News is now entertainment and self-satisfying. To which I say, we’re lost if people don’t START READING A NEWSPAPER! Sure, it’s going to have a bias. Sure it’s an added cost. But it is informative and in-depth, and it doesn’t insult your intelligence (well, at least not very often). We subscribe to four dailies (two delivered physically). One of these is the Los Angeles Times, not only for its journalism, but also to support local journalism.

For our sanity, we don’t have the TV on all the time and we certainly, when it’s on, we no longer watch cable news very often. I have no scientific data, but I believe my blood pressure thanks me!



I have felt that one place where TV news shines is the Sunday news shows., These Sunday morning shows, formatted as “news magazines” purport to offer a synopsis of the week’s news and some news analysis. One gets a curated magazine with multiple stories. But even they are often dominated by panels of former campaign managers and cabinet officials telling us what we should think.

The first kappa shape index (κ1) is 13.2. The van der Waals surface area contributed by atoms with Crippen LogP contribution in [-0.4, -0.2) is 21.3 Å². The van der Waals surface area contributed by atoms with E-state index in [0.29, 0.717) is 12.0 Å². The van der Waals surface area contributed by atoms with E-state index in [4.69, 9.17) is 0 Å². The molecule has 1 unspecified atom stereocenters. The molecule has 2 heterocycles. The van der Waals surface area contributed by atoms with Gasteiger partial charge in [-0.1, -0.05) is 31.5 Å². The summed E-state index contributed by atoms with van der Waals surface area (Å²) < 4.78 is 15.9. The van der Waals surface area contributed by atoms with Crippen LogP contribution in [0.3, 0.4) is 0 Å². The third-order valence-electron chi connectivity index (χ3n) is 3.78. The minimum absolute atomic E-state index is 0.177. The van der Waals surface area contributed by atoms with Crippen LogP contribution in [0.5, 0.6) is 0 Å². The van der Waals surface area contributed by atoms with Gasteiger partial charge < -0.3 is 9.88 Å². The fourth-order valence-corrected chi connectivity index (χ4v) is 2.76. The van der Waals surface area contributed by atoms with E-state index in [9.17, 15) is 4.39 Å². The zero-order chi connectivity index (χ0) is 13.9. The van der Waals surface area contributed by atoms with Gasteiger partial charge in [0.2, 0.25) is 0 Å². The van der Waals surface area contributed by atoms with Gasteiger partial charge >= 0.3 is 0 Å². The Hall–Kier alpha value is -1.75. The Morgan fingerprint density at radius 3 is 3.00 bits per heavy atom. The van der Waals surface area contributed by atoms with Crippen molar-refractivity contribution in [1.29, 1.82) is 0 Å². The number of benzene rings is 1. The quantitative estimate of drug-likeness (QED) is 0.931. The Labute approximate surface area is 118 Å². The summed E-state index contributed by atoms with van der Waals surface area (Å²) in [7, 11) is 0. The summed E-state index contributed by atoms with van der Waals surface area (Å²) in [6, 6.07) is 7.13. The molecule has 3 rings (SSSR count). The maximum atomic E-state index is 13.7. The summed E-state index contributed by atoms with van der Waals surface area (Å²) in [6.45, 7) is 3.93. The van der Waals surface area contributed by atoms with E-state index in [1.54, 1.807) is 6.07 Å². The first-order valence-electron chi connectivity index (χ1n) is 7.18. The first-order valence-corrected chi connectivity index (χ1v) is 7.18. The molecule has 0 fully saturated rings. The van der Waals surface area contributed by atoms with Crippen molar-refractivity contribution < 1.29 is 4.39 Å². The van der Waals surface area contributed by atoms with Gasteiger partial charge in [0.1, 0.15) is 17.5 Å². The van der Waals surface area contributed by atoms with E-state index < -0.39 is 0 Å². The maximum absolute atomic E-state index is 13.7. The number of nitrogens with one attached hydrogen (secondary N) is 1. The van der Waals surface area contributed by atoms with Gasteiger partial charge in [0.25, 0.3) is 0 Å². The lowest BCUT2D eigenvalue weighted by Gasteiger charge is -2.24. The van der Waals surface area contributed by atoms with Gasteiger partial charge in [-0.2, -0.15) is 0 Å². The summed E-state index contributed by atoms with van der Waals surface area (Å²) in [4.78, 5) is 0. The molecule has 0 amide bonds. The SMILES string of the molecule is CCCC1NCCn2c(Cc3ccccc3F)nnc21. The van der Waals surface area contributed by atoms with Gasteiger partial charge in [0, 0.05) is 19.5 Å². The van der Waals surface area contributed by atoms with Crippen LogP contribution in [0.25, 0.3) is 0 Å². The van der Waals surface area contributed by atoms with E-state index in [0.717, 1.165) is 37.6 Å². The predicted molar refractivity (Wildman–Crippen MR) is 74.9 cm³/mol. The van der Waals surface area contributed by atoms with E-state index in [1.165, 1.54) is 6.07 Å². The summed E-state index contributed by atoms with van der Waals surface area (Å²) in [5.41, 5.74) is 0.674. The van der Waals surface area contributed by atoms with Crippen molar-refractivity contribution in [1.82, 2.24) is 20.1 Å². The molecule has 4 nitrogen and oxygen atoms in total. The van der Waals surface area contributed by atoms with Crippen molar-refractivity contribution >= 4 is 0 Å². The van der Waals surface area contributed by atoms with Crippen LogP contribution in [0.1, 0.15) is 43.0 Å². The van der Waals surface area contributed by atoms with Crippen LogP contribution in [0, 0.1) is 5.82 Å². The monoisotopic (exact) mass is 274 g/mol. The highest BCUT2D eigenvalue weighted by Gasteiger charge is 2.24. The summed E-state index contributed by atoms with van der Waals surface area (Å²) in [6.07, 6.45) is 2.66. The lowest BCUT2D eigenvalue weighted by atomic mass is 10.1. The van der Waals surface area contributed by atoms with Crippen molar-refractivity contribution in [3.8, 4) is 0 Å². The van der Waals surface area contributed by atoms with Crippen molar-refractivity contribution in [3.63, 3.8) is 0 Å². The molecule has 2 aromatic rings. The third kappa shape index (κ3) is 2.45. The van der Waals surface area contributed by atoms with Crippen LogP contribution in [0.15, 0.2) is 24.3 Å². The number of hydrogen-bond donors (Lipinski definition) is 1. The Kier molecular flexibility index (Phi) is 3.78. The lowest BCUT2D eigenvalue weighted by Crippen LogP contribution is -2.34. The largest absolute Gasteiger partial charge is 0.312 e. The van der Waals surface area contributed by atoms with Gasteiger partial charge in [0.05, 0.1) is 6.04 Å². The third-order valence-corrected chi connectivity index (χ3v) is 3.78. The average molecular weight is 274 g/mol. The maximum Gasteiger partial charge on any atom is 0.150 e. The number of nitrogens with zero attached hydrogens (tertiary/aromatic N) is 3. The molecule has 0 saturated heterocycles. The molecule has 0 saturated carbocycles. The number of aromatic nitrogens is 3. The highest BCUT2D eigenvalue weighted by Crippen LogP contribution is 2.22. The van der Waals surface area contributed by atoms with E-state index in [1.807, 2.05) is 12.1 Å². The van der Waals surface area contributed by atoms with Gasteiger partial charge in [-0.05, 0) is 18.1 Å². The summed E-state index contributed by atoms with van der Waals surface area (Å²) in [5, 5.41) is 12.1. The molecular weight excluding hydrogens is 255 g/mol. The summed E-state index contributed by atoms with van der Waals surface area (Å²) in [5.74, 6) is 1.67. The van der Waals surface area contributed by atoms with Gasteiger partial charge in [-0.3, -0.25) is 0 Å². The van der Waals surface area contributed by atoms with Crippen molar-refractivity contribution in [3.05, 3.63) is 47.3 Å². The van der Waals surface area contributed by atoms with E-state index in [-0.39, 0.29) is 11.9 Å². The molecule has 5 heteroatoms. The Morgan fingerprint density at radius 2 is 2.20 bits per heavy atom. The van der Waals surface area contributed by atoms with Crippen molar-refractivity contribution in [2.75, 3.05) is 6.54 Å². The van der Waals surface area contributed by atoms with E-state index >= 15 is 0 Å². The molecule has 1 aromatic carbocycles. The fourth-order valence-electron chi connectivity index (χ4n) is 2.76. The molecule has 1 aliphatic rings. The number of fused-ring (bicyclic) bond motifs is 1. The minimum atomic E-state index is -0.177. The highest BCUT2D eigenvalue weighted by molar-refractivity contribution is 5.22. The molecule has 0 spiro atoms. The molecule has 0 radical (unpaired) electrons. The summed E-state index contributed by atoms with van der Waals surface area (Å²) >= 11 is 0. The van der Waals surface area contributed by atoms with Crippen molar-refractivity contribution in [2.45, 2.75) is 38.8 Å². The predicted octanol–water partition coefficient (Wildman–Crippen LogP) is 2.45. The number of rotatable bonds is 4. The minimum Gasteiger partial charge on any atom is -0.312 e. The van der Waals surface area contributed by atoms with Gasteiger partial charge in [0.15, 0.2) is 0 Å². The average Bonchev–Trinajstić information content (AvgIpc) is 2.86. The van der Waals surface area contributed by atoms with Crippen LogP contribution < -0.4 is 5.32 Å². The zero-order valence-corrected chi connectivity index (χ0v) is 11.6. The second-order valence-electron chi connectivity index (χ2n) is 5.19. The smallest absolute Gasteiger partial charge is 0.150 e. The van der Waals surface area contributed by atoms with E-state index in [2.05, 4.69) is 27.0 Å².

There is another option on Sundays, news presented in a mindful, kind, less frenetic way—on Sunday Morning. That the show ends with a minute of quiet and pensive sights and sounds found in nature is reason enough to watch. This show offers news, for sure, but also serves up food and inspiration for the soul. If you can sit through a 30 second commercial, this is a beautiful and relaxing end to the show, with serene egrets in the wild: and here’s another with a bear and her cubs: